Archive for Russell Hoban

Page Seventeen III: The Final Conflict

Posted in FILM, literature with tags , , , , , , , , , , , , , , , on January 3, 2022 by dcairns

They asked these questions. They always asked the same questions, and they always got the same answers. It had nothing to do with what you said. It had nothing to do with how you shaved or how you combed your hair because you combed your hair the way everyone else did, and the day you went up to Board you shaved twice. Maybe, it had to do with how many shaving cuts you had, but I didn’t have any. I had taken care, wow. Suppose it had to do with the way you moved. If two of the three men on the parole board liked the way you moved, you were all right, provided they didn’t like the way you moved too much. Sex. No matter who I’m with, man or woman, I always get a feeling off them. At least I used to. I always could tell if they were moving inside or moving away, and I could tell if anything was going on inside. If we ever touched, I could tell better. Once I was in a streetcar and a girl sat down next to me. She was a full barrel. A very fat girl. Pretty face. I don’t like fat. Very fat people have no quick. They can always stop. They can stop from doing a lot of things.

Narcissa was a big woman, with dark hair, a broad, stupid, serene face. She was in her customary white dress. “Horace this is Gowan Stevens,” she said. “My brother, Gowan.”

He grimaced, which involved the total disappearance of his eyes and mouth and most of his nose, only the very end of which protruded like one fingertip of a clenched fist wearing a shabby leather glove.

‘The condition is called aphasia. Sometimes, in younger patients, the right side of the brain can be trained to take over communication. But one could not hope for such a result in the case of your wife, sir. Yes, to a certain extent she is aware of her surroundings. And she would recognize you, yes. As you may have noticed, she attempts to communicate on a subverbal level, to make certain wants known with . . . those sounds. Words are essential to the processes of thought, we now believe. Much of our thinking is in word forms. Deprived of the tools of words, the processes become more primitive and simplified: hot, cold, hungry, thirsty. No, I wouldn’t say her life expectancy is seriously impaired. At sixty-three she is quite a healthy woman, aside from her traumatic informities.’

Boaz-Joachin thought about the surveyor’s words. He understood the words, but the meaning of them did not enter him because their meaning was not an answer to any question in him. In his mind he saw an oblong of blue sky edged with dark faces. He felt a roaring in him, and opened and closed his mouth silently. ‘No,’ he said.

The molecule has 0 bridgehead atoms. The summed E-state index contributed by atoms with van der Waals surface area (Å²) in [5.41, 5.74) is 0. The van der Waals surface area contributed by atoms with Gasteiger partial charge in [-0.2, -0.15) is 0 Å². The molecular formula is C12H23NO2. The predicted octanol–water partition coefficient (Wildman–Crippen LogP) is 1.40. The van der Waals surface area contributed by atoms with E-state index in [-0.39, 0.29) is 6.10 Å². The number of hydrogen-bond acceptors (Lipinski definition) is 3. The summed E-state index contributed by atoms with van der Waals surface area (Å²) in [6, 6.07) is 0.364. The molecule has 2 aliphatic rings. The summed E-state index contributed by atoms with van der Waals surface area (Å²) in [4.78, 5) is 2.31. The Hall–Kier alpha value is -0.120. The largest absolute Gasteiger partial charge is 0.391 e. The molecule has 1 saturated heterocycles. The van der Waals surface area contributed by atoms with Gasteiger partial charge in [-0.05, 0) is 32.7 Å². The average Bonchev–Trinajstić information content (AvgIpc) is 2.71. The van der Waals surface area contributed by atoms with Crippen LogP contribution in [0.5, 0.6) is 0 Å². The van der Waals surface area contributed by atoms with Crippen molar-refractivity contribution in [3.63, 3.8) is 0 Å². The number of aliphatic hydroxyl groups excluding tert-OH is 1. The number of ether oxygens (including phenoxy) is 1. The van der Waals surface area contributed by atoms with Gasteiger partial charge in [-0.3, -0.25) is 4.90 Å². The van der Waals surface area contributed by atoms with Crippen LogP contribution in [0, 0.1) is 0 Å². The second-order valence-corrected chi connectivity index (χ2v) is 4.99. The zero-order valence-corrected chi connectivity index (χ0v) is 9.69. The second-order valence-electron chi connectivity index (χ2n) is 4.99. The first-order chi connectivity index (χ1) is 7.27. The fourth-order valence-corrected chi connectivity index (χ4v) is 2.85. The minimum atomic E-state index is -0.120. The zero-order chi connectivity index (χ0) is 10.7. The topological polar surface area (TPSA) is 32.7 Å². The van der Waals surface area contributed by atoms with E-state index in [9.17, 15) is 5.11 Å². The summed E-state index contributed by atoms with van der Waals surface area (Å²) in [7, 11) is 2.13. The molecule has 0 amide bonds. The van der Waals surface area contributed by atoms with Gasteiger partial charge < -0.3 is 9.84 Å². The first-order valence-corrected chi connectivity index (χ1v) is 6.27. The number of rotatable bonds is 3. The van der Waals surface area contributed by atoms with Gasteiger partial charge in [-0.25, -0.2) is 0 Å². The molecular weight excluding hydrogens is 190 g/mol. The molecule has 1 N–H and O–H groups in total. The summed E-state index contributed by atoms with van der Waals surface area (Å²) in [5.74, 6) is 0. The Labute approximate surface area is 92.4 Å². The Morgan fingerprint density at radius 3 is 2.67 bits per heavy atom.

Happily our geography text, which contains maps of all the principal land-masses of the world, is large enough to conceal my clandestine journal-keeping, accomplished in an ordinary black composition book. Every day I must wait until Geography to put down such thoughts as I may have had during the morning about my situation and my fellows. I have tried writing at other times and it does not work. Either the teacher is walking up and down the aisles (during this period, luckily, she sticks close to the map rack in the front of the room) or Bobby Vanderbilt, who sits behind me, is punching me in the kidneys and wanting to know what I am doing. Vanderbilt, I have found out from certain desultory conversations on the playground, is hung up on sports cars, a veteran consumer of Road & Track. This explains the continual roaring sounds which seem to emanate from his desk; he is reproducing a record album called Sounds of Sebring.

I could feel my feet beginning to weigh less and less as he smiled at the phonograph record. It smiled back. I now weighed a trifle over seventeen pounds and danced like a giant dandelion in his meadow.

Seven bits of page seventeens from seven books by American authors stacked in a precarious heap by my armchair.

The Killer: a story by Norman Mailer, from The Short Fiction of Norman Mailer; Sanctuary by William Faulkner; Little Big Man by Thomas Berger; Condominium by John D. MacDonald; The Lion of Boaz-Jachin and Jachin-Boaz by Russell Hoban; Me and Miss Mandible from Sixty Stories by Donald Barthelme; A Confederate General from Big Sur by Richard Brautigan.

Page Seventeen II: The Klumps

Posted in FILM, literature, Painting with tags , , , , , , , , , , , , , , on October 4, 2021 by dcairns

But while the Americans were pussyfooting around the English language trying to invent new ways of describing an old deed, the British had few (if any) qualms and certainly had no particular ethical problems about assassination.

In these assassinations of princes and statesmen, there is nothing to excite our wonder: important changes often depend on their deaths; and, from the eminence on which they stand, they are peculiarly exposed to the aim of every artist who happens to be possessed by the craving for scenical effect. But there is another class of assassinations, which has prevailed from the early period of the seventeenth century, that really does surprise me; I mean the assassination of philosophers. For, gentlemen, it is a fact, that every philosopher of eminence for the last two centuries has either been murdered, or, at the very least, been very near it; insomuch, that if a man call himself a philosopher, and never had his life attempted, rest assured there is nothing in him; and against Locke’s philosophy in particular, I think it an unanswerable objection, (if we needed any) that, although he carried his throat about with him in this world for seventy-two years, no man ever condescended to cut it. As these cases of philosophers are not much known, and are generally good and well composed in their circumstances, I shall here read an excursus on the subject, chiefly by way of showing my own learning.